Slimmer than most novellas, Parade’s 79-page narrative is sparsely laid out, with some paragraphs or even sentences lying on a page all to their own, such as the beginning:

Tell me a story from long ago,” Sensei said.

It is also interspersed with sketches, poised exactly at the right time. Two pages covered with tiny hash marks follow a description of the tatami mat’s imprint on Tsukiko’s skin as well as the tapping of sensei’s fingers on her palm. Later, as Tsukiko tells her story, the lines appear again, after the paragraph:

The aroma of our school lunch wafted from the hallway. A burst of laughter erupted in another classroom. The row of poplar trees in the schoolyard caught the sunlight and glistened.

So too, the small matte cover feels so good, so delicate in the reader’s hands.

The structure lends itself to either reading it fits and spurts stretching the reading out over days or in one short chunk of time.

Kawakami is restrained in her descriptions and each little detail feels exactly right, needed and not superfluous, as her mother with the teabag or the tengu licking the butter. Her precision lends itself both to the structure of the small book and to the fabulist style of story. More than being a novella, which is something between a very long story and a short book, Parade seems like a flash novel. And just like true flash fiction, it invites rereading almost immediately. And while it stands alone from Strange Weather in Tokyo, I found myself wanting to read that precursor right away, though neither story necessarily needs each other.

One various readings, I’ve wondered, are the tengu real? Is Yuko real? Does Tsukiko believe the story? Does Sensei? Does it matter if any of it is real? That’s the only one that I have an answer to. It does not matter. As Sensei says, it’s a good story.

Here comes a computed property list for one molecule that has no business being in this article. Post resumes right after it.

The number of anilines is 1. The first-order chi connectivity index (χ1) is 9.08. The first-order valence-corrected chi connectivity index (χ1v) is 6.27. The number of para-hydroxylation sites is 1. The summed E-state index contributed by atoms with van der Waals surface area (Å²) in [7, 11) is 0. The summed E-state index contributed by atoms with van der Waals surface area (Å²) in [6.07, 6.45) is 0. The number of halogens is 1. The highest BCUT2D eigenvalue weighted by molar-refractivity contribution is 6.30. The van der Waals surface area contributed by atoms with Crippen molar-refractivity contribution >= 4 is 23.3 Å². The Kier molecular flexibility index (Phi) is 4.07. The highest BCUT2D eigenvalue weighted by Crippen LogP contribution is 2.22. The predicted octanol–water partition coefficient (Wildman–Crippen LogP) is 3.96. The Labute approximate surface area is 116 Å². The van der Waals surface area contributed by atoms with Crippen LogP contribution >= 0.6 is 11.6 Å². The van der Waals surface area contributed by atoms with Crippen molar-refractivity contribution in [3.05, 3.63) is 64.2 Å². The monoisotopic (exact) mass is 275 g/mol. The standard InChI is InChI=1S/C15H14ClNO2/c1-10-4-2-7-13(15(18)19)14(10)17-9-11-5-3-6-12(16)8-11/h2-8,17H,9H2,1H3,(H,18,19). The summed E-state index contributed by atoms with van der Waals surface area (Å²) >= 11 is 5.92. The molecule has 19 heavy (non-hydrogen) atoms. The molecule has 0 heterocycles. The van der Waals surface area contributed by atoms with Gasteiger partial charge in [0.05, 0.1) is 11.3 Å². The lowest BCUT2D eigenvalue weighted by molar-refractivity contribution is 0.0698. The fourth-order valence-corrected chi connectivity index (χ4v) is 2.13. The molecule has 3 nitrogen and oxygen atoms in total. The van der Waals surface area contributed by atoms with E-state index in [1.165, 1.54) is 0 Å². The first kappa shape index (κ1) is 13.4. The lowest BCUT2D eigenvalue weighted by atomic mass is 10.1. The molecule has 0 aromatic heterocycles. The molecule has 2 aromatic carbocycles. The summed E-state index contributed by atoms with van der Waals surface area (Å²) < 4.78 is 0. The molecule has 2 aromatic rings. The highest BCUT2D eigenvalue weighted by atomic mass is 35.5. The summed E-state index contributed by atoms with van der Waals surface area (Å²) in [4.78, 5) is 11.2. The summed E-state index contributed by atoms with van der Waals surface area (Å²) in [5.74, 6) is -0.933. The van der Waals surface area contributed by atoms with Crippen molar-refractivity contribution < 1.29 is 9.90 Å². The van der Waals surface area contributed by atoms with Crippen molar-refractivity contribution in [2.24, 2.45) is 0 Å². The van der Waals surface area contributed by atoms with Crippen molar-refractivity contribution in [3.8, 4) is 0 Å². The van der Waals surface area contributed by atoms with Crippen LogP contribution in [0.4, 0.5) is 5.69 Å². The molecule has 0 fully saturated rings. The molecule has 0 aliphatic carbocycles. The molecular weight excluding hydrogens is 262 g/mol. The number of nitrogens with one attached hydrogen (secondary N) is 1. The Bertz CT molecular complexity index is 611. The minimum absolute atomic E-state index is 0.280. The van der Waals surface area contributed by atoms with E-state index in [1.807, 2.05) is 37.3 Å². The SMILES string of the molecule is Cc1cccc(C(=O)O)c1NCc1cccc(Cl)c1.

I can imagine keeping this book on a coffee table for a friend to pick up and read while I’m running late, or lending it to friends just to enjoy their reaction to its matte cover and tininess. In a busy world, this little book feels like such a delight from the moment one lays on it and never veers away from that.


Hiromi Kawakami was born in Tokyo in 1958. Her first book, God (Kamisama) was published in 1994. In 1996, she was awarded the Akutagawa Prize for Tread on a Snake (Hebi o fumu), and in 2001 she won the Tanizaki Prize for her novel Strange Weather in Tokyo (Sensei no kaban), which was an international bestseller. The book was short-listed for the 2012 Man Asian Literary Prize and the 2014 International Foreign Fiction Prize.


Allison Markin Powell is a translator, editor, and publishing consultant. In addition to Hiromi Kawakami’s Strange Weather in Tokyo, The Nakano Thrift Shop, and The Ten Loves of Nishino, she has translated books by Osamu Dazai and Fuminori Nakamura, and her work has appeared in Words Without Borders and Granta, among other publications. She maintains the database


Judy T. Oldfield’s work has appeared or is forthcoming in Gigantic Sequins, Portland Review, Barely South, JMWW, Gravel, and many others. Her flash fiction “Their Lists Long, Their Spreadsheets Lost” was a 2017 Best of the Net finalist. She grew up in the Metro Detroit area and earned her B.A. at Western Michigan University, where she majored in English and Comparative Religion. Since that time, she has mostly lived in Seattle and abroad, but currently lives in her hometown with her husband and daughter.